An alternative method is to leave those seams open so you can construct everything flat instead of in the round. For example, sew only one shoulder seam, attach the neck binding, then sew the other shoulder seam. You can also attach your sleeves and finish your hems BEFORE sewing the side seams and underarm seams. Here's an example from the Plantain Tee pattern for attaching sleeves flat:

I'm pretty fascinated with industrial techniques for making garments. When I "shop," I just turn clothes inside out to inspect the finishing techniques and make Hmmm noises. Of course, the fashion industry's primary goal is making clothing as quickly and cost-efficiently as possible, which means that the way they do things isn't necessarily the best way a home sewer should do them, or the way we even can with our measly little junk machines ;) However, I do strive to find ways to make sewing easier for me, and I will always try alternative methods if I think they will be faster but still achieve the same, or very similar, results. 

Storebought tank with straps attached flat before side seams are sewn

Sewing garments flat is one of those industrial methods that I will almost always turn to if possible. Awhile ago, Colette Patterns' blog featured a guest post from Sharon Blair explaining different industry practices. One of them was as follows: 
"Perform similar operations at the same time and sew flat. Sew the details first. Set these aside. Then start assembling the garment. Complete as much as you can before joining side seams. Sewing in a tube is more time consuming than sewing flat."

It's true that if you inspect your store-bought garments, you can tell that the side seams are usually sewn last in one continuous line of stitching from the sleeve opening to the hem. Many of my t-shirts have one shoulder seam sewn after the neckband is attached, and even sleeves that were hemmed before the underarm seam was sewn. To keep the serged seam more obscure, it's always pressed and tacked down toward the back of the garment. Would you ever know the differences here if you weren't looking for them?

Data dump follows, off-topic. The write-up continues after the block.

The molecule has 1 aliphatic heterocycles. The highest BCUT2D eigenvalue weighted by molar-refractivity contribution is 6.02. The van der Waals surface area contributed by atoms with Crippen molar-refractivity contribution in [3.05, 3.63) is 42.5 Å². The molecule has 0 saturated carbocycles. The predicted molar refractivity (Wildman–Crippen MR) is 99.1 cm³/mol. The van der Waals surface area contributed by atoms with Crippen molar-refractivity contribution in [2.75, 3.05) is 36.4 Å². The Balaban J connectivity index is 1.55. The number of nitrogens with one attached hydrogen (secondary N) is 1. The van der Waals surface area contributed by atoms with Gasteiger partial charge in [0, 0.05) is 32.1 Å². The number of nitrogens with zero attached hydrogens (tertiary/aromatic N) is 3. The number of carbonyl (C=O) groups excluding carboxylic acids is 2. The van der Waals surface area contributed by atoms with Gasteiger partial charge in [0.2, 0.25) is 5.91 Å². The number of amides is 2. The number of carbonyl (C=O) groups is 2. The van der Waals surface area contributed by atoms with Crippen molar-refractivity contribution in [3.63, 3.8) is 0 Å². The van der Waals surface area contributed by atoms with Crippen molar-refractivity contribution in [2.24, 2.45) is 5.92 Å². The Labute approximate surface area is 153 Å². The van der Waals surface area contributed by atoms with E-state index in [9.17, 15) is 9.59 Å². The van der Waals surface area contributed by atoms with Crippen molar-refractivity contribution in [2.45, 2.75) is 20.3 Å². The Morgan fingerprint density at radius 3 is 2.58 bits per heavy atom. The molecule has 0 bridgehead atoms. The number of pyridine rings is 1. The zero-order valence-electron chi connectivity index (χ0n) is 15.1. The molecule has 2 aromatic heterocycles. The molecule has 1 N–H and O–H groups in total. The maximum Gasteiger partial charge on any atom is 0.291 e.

Storebought t-shirt with sleeves hemmed before side seams sewn

I often change construction so I can use these methods, too. I never ever set in sleeves, no matter the fabric type or sleeve cap size-- I attach them flat because it's easier to ease the sleeve cap evenly this way. I'll do the same for armhole bindings because it's easier to sew on binding around curves when those curves are not yet attached in a circle. On t-shirt nec kbands, I will leave one shoulder open so I don't have to do any measuring; I'll just cut a long binding piece and "feel the stretch" as I pin it on, then snip off the excess once I reach the other shoulder. For super small hem openings, like the legs of baby leggings, hemming the legs flat is faster than forcing your presser foot around a tiny tube, especially on a coverstitch machine like mine that likes to stall and skip stitches when sewing over seams.

I figured everyone else would be lazy like me and prefer the flat construction method. However, when I was pattern-testing the Nettie Bodysuit, I applauded Heather for including instructions for constructing the neckband flat (shown above). She followed up with me to say that other testers didn't like that method, so she changed it back to "in the round" instructions for the published version. Y'all are just some tidy little seamsters, aren'tcha. 

So that made me wonder why someone would choose the round over the flat method. Does the end result look cleaner? Do you find that the methods are actually comparable in how easy or fast they seem? Do you use one on certain fabric types only? Or you just prefer to follow the pattern instructions regardless? What's your choice?

Wednesday, May 7, 2014


My doctor told me that with all the hunching forward I do (at the computer, sewing machine, cutting table, ironing board, etc.), I need to stretch my upper body more, like with some regular yoga (or "sewga," as my colleague calls it). Don't want those pectoral muscles to shrink. Eternal slouch!

Have I taken her advice? Uh barely. But I have sewn some stretch garments...? Surely that counts toward something, like my emotional health and blogger points. And I could probably do yoga in this outfit as long as I was home alone with the curtains drawn, so we're getting there.